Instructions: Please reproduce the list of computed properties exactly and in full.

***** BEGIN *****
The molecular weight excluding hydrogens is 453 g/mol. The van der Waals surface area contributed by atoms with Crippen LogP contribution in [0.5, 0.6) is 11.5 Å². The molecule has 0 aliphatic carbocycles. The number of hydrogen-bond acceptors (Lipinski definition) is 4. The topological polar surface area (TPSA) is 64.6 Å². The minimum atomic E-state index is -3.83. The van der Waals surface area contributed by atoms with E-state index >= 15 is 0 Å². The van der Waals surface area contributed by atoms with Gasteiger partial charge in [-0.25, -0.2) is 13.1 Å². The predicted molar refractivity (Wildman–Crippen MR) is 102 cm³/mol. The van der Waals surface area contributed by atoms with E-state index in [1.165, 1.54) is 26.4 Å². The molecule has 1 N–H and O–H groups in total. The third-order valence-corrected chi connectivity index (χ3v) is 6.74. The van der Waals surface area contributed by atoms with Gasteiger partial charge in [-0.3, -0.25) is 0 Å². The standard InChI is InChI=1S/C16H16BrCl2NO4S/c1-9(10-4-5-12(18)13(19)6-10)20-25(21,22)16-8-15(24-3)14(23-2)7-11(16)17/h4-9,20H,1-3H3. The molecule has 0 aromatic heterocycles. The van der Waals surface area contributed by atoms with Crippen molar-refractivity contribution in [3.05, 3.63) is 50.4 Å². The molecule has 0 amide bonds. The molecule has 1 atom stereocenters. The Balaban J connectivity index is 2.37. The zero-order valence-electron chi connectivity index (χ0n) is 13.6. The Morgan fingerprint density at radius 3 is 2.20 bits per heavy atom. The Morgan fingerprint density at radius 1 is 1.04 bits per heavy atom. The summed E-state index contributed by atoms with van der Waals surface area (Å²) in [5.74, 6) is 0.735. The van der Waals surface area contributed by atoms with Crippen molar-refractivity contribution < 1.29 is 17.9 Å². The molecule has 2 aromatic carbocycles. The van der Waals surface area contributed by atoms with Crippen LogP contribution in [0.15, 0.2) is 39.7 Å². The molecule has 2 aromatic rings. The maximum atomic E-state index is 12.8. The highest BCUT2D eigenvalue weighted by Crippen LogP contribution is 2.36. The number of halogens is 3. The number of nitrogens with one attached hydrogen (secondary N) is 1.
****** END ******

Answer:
The molecular weight excluding hydrogens is 453 g/mol. The van der Waals surface area contributed by atoms with Crippen LogP contribution in [0.5, 0.6) is 11.5 Å². The molecule has 0 aliphatic carbocycles. The number of hydrogen-bond acceptors (Lipinski definition) is 4. The topological polar surface area (TPSA) is 64.6 Å². The minimum atomic E-state index is -3.83. The van der Waals surface area contributed by atoms with E-state index >= 15 is 0 Å². The van der Waals surface area contributed by atoms with Gasteiger partial charge in [-0.25, -0.2) is 13.1 Å². The predicted molar refractivity (Wildman–Crippen MR) is 102 cm³/mol. The van der Waals surface area contributed by atoms with E-state index in [1.165, 1.54) is 26.4 Å². The molecule has 1 N–H and O–H groups in total. The third-order valence-corrected chi connectivity index (χ3v) is 6.74. The van der Waals surface area contributed by atoms with Gasteiger partial charge in [-0.3, -0.25) is 0 Å². The standard InChI is InChI=1S/C16H16BrCl2NO4S/c1-9(10-4-5-12(18)13(19)6-10)20-25(21,22)16-8-15(24-3)14(23-2)7-11(16)17/h4-9,20H,1-3H3. The molecule has 0 aromatic heterocycles. The van der Waals surface area contributed by atoms with Crippen molar-refractivity contribution in [3.05, 3.63) is 50.4 Å². The molecule has 0 amide bonds. The molecule has 1 atom stereocenters. The Balaban J connectivity index is 2.37. The zero-order valence-electron chi connectivity index (χ0n) is 13.6. The Morgan fingerprint density at radius 3 is 2.20 bits per heavy atom. The Morgan fingerprint density at radius 1 is 1.04 bits per heavy atom. The summed E-state index contributed by atoms with van der Waals surface area (Å²) in [5.74, 6) is 0.735. The van der Waals surface area contributed by atoms with Crippen molar-refractivity contribution < 1.29 is 17.9 Å². The molecule has 2 aromatic carbocycles. The van der Waals surface area contributed by atoms with Crippen LogP contribution in [0.15, 0.2) is 39.7 Å². The molecule has 2 aromatic rings. The maximum atomic E-state index is 12.8. The highest BCUT2D eigenvalue weighted by Crippen LogP contribution is 2.36. The number of halogens is 3. The number of nitrogens with one attached hydrogen (secondary N) is 1.